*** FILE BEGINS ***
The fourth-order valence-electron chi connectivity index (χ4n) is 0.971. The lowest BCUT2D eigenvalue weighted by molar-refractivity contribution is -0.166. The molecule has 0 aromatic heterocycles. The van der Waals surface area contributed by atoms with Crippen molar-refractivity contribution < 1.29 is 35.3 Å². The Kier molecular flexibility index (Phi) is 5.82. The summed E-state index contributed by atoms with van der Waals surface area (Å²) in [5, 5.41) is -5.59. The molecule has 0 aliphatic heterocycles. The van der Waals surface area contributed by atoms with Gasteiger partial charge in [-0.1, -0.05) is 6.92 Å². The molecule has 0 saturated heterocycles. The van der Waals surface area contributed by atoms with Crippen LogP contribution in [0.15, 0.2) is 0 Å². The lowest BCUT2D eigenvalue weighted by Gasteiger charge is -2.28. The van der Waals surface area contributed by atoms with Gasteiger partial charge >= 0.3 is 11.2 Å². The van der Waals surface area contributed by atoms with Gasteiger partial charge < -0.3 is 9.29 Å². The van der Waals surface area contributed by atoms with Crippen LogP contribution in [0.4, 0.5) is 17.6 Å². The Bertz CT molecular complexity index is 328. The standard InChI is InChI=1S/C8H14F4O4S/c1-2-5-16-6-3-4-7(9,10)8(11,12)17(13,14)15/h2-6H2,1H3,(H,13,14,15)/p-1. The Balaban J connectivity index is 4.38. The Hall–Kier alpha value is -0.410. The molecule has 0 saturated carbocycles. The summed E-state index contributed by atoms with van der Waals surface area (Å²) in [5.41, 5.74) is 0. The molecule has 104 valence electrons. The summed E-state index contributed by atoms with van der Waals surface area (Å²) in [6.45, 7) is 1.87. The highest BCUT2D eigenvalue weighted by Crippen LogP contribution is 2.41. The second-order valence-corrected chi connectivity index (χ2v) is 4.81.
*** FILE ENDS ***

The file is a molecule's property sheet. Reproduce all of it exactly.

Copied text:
The fourth-order valence-electron chi connectivity index (χ4n) is 0.971. The lowest BCUT2D eigenvalue weighted by molar-refractivity contribution is -0.166. The molecule has 0 aromatic heterocycles. The van der Waals surface area contributed by atoms with Crippen molar-refractivity contribution < 1.29 is 35.3 Å². The Kier molecular flexibility index (Phi) is 5.82. The summed E-state index contributed by atoms with van der Waals surface area (Å²) in [5, 5.41) is -5.59. The molecule has 0 aliphatic heterocycles. The van der Waals surface area contributed by atoms with Gasteiger partial charge in [-0.1, -0.05) is 6.92 Å². The molecule has 0 saturated heterocycles. The van der Waals surface area contributed by atoms with Crippen LogP contribution in [0.15, 0.2) is 0 Å². The lowest BCUT2D eigenvalue weighted by Gasteiger charge is -2.28. The van der Waals surface area contributed by atoms with Gasteiger partial charge >= 0.3 is 11.2 Å². The van der Waals surface area contributed by atoms with Gasteiger partial charge < -0.3 is 9.29 Å². The van der Waals surface area contributed by atoms with Crippen LogP contribution in [0.4, 0.5) is 17.6 Å². The Bertz CT molecular complexity index is 328. The standard InChI is InChI=1S/C8H14F4O4S/c1-2-5-16-6-3-4-7(9,10)8(11,12)17(13,14)15/h2-6H2,1H3,(H,13,14,15)/p-1. The Balaban J connectivity index is 4.38. The Hall–Kier alpha value is -0.410. The molecule has 0 saturated carbocycles. The summed E-state index contributed by atoms with van der Waals surface area (Å²) in [5.41, 5.74) is 0. The molecule has 104 valence electrons. The summed E-state index contributed by atoms with van der Waals surface area (Å²) in [6.45, 7) is 1.87. The highest BCUT2D eigenvalue weighted by Crippen LogP contribution is 2.41. The second-order valence-corrected chi connectivity index (χ2v) is 4.81.